Online car rental bookings are expected to total $7.7 billion in 2005, according to Jupiter Research. Many of these reservations originate from queries made on search engine Web sites.
To grab their fair share, independent car rental companies must have a deliberate and varied search engine marketing strategy. All Internet marketing programs should include pay-per-click (PPC) search engine advertising.
PPC is an advertising payment model in which advertisers bid to have small text-based ads placed at or near the top of search results for a particular keyword phrase. These ads contain a provocative title about the offer, a brief description, and a link to the advertiser’s Web site. Advertisers pay per click — in other words, they pay based on how many Web visitors actually click through to their Web site. The desired outcome is a reservation.
Jupiter Research reports that from 2003 to 2004, spending on Internet advertising increased 27%. During this same period, the growth in advertising on broadcast television totaled 8.2%, cable television 14.1%, radio 7.0%, magazine 5.0%, newspaper 4.8%, and Yellow Pages 3.2%.
Jupiter also reports overall online ad spending increased from $3.5 billion in 1999 to $8.4 billion in 2004, and is projected to grow to $16.1 billion in 2009. Paid search marketing continues to grow faster than any other sector of online advertising, leaping from $2.6 billion in 2004 to a projected $5.5 billion in 2009.
Paid search listings generate substantial revenue for search companies. Without the paid search business model, the search engines could not offer free natural listings that are still the most popular with users.
Search engine users have accepted sponsored listings, but this trend in no way represents a threat to the popularity of natural or organic search. Sponsored ads (PPC) capture only one out of every seven search engine clicks. This represents 15% of all search engine traffic, while 85% of queries result in a click on natural listings.
Paid listings have been common since 2001. Their success can be attributed to their simplicity and how seamlessly they have been incorporated into the natural listings. Most consumers are not fully aware of what constitutes a paid ad. Paid listings are usually differentiated from the natural listings only by an inconspicuous “sponsored link” label. Because the paid ads stand side by side with the natural listings, they are generally viewed as equally relevant click options for the search visitor.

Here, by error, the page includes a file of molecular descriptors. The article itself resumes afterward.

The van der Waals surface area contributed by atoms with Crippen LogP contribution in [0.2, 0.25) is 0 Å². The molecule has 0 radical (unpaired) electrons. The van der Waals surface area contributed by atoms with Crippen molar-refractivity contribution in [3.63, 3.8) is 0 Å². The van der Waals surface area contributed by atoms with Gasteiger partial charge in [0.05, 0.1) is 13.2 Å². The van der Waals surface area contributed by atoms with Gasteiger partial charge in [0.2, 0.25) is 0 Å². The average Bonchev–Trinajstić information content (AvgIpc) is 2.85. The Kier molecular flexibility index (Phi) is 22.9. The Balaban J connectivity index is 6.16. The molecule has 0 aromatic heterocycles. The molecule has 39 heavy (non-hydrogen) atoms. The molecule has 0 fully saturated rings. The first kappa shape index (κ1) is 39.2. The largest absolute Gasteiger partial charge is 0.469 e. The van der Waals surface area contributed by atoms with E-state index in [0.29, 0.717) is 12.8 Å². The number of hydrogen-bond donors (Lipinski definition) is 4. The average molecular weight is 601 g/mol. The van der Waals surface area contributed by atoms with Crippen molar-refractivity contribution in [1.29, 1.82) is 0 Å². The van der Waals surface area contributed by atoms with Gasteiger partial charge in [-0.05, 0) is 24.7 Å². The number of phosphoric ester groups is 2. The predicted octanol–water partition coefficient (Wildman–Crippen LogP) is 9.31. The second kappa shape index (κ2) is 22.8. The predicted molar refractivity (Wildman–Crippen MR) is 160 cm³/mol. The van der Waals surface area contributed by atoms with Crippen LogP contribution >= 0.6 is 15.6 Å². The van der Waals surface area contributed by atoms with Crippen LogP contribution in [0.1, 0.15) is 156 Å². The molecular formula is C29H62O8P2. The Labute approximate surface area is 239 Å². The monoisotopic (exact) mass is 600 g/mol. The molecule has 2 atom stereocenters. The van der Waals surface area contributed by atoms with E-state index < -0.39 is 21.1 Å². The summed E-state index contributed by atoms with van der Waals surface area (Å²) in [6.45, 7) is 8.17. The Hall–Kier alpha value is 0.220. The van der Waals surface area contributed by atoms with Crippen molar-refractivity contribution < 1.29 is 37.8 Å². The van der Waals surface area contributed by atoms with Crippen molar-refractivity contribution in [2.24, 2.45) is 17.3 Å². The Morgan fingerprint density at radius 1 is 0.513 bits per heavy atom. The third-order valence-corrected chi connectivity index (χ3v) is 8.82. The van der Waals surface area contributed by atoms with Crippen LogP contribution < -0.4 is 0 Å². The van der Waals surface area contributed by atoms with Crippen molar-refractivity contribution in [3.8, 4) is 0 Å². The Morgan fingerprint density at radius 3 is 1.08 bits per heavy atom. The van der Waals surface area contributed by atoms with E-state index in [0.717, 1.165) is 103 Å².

This intermingling of both natural and paid search listings is essential for paid search success because statistics show banner adverting is not a viable revenue model. Banner advertising is so clearly associated with paid advertising that most consumers develop banner blindness and simply “block out” the banner message and rarely consider it a viable click option. Unobtrusive text-based ads have become the standard for search engine advertising.
Major Pay-Per-Click Networks
There are hundreds of pay-per-click search engine networks doing business on the Internet today. The networks providing the most ad exposure are Yahoo Search Marketing Solutions (formerly Overture) and Google Adwords. In March of this year, MSN announced plans for a PPC service that will debut before the year’s end.
On Google, the paid search is found in the right-hand column titled “sponsored links” and on the top in a colored box also titled “sponsored links.” Like Google, Yahoo Search Marketing Solutions displays results on the right and top in colored boxes identified as “sponsored results.”
Although these sites draw significant traffic, they recently broadened their reach by engaging in contextual advertising. Contextual advertising, or content-targeted advertising, is the delivering of paid search ads to content-specific Web sites where the ad delivered matches the contextual theme of the page content.
For example, a travel Web site participating in Google’s content-targeted advertising program may contain a page about traveling to New York City. As an advertising partner, this site can generate a relevant paid search ad on such keywords as “New York Car Rentals.” If the visitor clicks on the ad, the advertiser pays the search company, which in turn pays a small portion to the content travel site owner.
Both Google and Yahoo Search Marketing Solutions (YSMS) have extremely large networks of affiliated sites that expand their reach with these types of relationships. YSMS calls its program Content Match. Google’s program is known as Google Adsense.
YSMS distributes its results to a wide variety of sites, including AltaVista.com, Excite.com, Go2Net.com, InfoSpace.com, Sympatico.ca, Yahoo.com and others. Google’s partners include America Online Inc., Ask Jeeves, AT&T Worldnet, CompuServe, EarthLink Inc., Netscape Sympatico Inc., HowStuffWorks and many more.